Oh, the end of July. Until this year, it only meant that we were getting closer to my favorite season, fall. But this year is different. My daughter is starting kindergarten this year. I’m a little distraught, because am I really old enough to have a kid in school? I digress; sorry.
With Elliott starting school in less than 3 weeks (eek!), I can’t help but to think about education. Well, actually, I think about education all the time, because, it’s kind of what I do. But this year is different. This year it’s occupying nearly every waking moment.
As Elliott was being incredibly indecisive about her backpack decision in the store last week, I started gazing around at the other parents. I wondered what their fears were about sending their children to school. Were they worried their child would be made fun of? Were they concerned that their child wouldn’t be able to keep up? Or were they worried that their child would bring home homework, need help, and discover that their parents couldn’t read well enough to help them?
Unfortunately, this last fear is very real in many parents’ lives. And it breaks my heart.
If I had gotten my letter to Hogwarts and could successfully perform magic, like Harry Potter, I would make this fear go away. I would make the stigma of being a low-level reader go away – make people realize that an adult that doesn’t read well isn’t stupid. I would also wave my wand over the world and repeat the easy reading spell, readimintum, so everyone would have no trouble reading whatever their hearts’ desire.
But that is a fantasy. I never got my letter. I never had a wand choose me at Ollivander’s. I’m just a (young-ish) mom that is lucky enough to get to work with some of the hardest working and most determined group of learners that are in Southwest Indiana. But there are so many more that need our help that aren’t getting it.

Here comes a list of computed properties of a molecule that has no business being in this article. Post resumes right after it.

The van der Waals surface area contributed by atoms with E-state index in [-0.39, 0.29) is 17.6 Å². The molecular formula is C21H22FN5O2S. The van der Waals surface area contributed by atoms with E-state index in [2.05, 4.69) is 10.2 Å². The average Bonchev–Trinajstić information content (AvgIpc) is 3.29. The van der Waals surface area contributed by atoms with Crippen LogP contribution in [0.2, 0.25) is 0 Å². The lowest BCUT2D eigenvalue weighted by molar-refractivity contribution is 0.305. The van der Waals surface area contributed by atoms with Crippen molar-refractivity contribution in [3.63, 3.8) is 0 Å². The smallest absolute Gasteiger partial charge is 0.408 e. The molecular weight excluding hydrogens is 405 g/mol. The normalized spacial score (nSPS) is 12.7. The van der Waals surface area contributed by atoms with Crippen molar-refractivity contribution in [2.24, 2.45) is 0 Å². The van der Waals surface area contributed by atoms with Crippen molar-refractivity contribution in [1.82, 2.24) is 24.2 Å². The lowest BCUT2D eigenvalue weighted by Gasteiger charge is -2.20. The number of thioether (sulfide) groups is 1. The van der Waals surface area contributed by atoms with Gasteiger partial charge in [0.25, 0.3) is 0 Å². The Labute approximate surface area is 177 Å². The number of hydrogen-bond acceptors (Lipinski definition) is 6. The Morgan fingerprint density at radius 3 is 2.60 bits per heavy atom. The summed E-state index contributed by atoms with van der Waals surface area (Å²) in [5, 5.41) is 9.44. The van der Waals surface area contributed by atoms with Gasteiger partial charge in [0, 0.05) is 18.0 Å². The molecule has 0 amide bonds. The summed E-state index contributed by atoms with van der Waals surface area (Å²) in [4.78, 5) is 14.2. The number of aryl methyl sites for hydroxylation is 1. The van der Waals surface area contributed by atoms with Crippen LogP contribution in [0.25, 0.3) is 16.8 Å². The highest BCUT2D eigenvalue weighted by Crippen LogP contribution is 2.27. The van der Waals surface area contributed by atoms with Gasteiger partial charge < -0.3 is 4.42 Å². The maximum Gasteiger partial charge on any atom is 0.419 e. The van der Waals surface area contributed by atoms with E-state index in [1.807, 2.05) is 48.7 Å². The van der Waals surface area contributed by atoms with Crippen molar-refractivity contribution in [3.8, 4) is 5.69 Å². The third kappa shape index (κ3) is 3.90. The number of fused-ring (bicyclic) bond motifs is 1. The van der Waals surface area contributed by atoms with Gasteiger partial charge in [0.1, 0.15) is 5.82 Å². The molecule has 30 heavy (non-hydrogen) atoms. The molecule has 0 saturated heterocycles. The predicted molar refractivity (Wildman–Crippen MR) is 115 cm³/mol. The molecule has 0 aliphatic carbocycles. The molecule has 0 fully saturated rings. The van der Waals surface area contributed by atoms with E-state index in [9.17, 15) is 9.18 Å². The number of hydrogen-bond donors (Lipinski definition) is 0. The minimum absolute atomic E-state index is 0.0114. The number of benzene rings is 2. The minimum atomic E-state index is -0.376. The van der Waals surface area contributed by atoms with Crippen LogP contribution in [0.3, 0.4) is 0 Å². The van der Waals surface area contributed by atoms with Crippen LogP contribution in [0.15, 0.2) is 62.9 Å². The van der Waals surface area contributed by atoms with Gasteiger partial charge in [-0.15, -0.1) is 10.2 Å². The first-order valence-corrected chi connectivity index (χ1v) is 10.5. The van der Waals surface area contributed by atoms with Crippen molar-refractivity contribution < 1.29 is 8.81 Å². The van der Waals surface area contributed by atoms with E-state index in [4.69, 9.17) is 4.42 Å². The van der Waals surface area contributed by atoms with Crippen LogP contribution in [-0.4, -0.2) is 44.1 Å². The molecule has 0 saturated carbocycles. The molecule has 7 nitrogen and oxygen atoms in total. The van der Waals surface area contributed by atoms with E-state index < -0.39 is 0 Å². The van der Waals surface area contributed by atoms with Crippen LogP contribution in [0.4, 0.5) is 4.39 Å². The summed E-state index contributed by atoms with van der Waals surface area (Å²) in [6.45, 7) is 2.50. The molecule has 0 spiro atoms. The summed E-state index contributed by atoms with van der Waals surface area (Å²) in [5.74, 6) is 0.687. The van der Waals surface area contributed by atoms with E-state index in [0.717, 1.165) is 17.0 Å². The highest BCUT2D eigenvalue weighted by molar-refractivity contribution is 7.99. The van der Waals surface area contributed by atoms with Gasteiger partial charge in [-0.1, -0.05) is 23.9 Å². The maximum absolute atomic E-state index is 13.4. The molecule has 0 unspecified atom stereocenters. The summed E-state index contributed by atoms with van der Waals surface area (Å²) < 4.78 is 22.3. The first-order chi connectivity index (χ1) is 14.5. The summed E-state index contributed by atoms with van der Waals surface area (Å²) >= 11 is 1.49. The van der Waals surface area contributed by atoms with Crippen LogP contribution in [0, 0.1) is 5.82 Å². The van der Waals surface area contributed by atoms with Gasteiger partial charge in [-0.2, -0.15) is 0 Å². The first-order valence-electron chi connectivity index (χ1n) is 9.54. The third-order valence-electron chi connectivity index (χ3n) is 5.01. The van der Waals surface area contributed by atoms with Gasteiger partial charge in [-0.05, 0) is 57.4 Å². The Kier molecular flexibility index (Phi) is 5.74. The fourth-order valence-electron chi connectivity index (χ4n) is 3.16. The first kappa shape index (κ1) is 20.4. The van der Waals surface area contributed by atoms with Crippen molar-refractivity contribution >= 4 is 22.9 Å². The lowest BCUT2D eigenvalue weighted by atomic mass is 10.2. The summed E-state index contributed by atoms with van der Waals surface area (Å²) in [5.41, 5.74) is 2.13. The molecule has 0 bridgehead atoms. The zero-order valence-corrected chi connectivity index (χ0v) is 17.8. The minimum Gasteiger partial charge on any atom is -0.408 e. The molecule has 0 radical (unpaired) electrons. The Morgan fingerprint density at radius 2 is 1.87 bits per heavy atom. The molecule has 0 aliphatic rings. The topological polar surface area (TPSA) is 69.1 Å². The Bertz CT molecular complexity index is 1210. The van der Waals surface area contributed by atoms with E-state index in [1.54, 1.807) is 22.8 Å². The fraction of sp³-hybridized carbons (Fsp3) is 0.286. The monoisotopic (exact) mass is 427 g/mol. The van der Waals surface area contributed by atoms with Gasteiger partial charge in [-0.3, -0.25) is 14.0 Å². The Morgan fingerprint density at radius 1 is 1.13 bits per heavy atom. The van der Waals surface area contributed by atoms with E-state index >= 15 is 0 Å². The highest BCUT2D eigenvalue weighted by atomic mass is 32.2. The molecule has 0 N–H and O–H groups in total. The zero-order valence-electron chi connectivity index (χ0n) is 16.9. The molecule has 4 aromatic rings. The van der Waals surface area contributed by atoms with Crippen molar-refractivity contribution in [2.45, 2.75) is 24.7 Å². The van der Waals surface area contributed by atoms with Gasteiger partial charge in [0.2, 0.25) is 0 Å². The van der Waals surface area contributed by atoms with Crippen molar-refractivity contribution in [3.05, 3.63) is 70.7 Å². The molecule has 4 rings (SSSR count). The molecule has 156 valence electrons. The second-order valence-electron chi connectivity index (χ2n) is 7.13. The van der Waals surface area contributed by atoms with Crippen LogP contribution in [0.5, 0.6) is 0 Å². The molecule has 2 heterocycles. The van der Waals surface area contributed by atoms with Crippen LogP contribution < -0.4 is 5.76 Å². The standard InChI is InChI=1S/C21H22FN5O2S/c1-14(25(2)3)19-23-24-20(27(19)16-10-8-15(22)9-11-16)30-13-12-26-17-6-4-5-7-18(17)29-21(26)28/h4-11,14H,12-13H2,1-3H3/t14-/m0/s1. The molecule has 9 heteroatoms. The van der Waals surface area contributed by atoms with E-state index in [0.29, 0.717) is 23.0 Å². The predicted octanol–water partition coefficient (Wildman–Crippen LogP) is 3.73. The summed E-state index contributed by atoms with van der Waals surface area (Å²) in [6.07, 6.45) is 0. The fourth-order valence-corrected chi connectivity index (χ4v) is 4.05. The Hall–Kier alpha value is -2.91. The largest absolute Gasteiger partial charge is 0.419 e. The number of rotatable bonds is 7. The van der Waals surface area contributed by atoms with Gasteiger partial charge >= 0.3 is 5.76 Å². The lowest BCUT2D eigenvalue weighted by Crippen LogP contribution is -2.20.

If you work with the public, or are simply just observant of people around you while in public, odds are you will encounter at least one person a day who is a struggling reader. Would you be able to recognize their struggle? They may say that they forgot their glasses and ask you to read something to them. They may ask clarifying questions, even when the answer is in print in front of them. They may hand any written materials to someone else to read or view.
The sad truth is that finding adults that don’t read well is easier than them finding us. Many struggling readers don’t know we exist. Many may not know there is a safe, free place they can go for help. We have numerous students who are here because someone else told them. With the Back to School season upon us, now is a perfect time to come to The Literacy Center.
Courtney Keating, Education Coordinator